While carbs are important due to their protein-sparing effects, it is obvious that carbs are the most influential macronutrient with respect to blood sugars. Fat and protein both do impact blood sugars, but in a delayed fashion; fat through slowing digestion and protein through gluconeogenesis, where excess is converted to glucose, though this requires an excess of protein as well as a limited amount of carbs in the diet.
This being said, the percentage of carbs in the diet in a person with diabetes may vary from someone who doesn’t have diabetes. Some studies have demonstrated that individuals with diabetes consuming a higher proportion of calories from fat may actually lose more weight than those consuming a higher proportion of carbs, possibly due to the improved glycemic control associated with it .
However, does this mean you MUST follow a lower carb diet? Absolutely not. If your blood sugars are well controlled on a higher carb diet, then proceed onward with that – at the end of the day, remember, the goal is optimal blood sugar control.
The big picture
At the end of the day, there are some important considerations to keep in mind when losing weight and living with diabetes, especially if you are insulin-dependent. Of course, the same overarching themes in any successful weight loss program will be present, but these key blood sugar management principles should assist you, or at least give you some food for thought, in your upcoming weight loss quest.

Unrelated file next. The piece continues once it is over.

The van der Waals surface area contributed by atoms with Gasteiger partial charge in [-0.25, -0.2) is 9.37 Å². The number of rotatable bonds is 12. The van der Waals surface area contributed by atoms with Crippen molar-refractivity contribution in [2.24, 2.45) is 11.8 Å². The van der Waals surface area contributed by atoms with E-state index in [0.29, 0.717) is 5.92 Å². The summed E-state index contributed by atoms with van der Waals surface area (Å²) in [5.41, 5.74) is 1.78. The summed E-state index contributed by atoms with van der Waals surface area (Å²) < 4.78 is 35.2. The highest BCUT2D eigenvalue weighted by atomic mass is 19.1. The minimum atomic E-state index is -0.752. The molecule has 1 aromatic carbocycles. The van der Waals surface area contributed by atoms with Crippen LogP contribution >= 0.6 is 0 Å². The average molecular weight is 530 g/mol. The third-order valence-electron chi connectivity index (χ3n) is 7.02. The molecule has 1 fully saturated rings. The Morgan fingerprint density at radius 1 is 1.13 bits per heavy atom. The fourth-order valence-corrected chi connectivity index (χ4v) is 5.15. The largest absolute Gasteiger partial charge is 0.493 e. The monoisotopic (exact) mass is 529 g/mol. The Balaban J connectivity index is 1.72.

- Larson-Meyer et al. (2006). “Effect of Calorie Restriction With or Without Exercise on Insulin Sensitivity,β-Cell Function, Fat Cell Size, and Ectopic Lipid in Overweight Subjects.” Diabetes Care. https://www.ncbi.nlm.nih.gov/pmc/articles/PMC2677812/
- Yassine et al. (2009). “Effects of Exercise and Caloric Restriction on Insulin Resistance and Cardiometabolic Risk Factors in Older Obese Adults—A Randomized Clinical Trial.” J Gerontol A Biol Sci Med Sci. https://www.ncbi.nlm.nih.gov/pmc/articles/PMC2691195/
- Shah et al. (2009). “Diet and exercise interventions reduce intrahepatic fat content and improve insulin sensitivity in obese older adults.” Obesity (Silver Spring). https://www.ncbi.nlm.nih.gov/pmc/articles/PMC2793412/
- Weiss, E. P et al. (2015). Calorie Restriction and Matched Weight Loss From Exercise: Independent and Additive Effects on Glucoregulation and the Incretin System in Overweight Women and Men. Diabetes care. https://www.ncbi.nlm.nih.gov/pmc/articles/PMC4477336/
- Johnson, M. L et al (2015). Mechanism by Which Caloric Restriction Improves Insulin Sensitivity in Sedentary Obese Adults. Diabetes. https://www.ncbi.nlm.nih.gov/pmc/articles/PMC4686951/
- Frisch S et al. (2009) A randomized controlled trial on the efficacy of carbohydrate-reduced or fat-reduced diets in patients attending a telemedically guided weight loss program. Cardiovasc Diabetol.
- Poynten AM et al (2003). Fat oxidation, body composition and insulin sensitivity in diabetic and normoglycaemic obese adults 5 years after weight loss. Int J Obes Relat Metab Disord.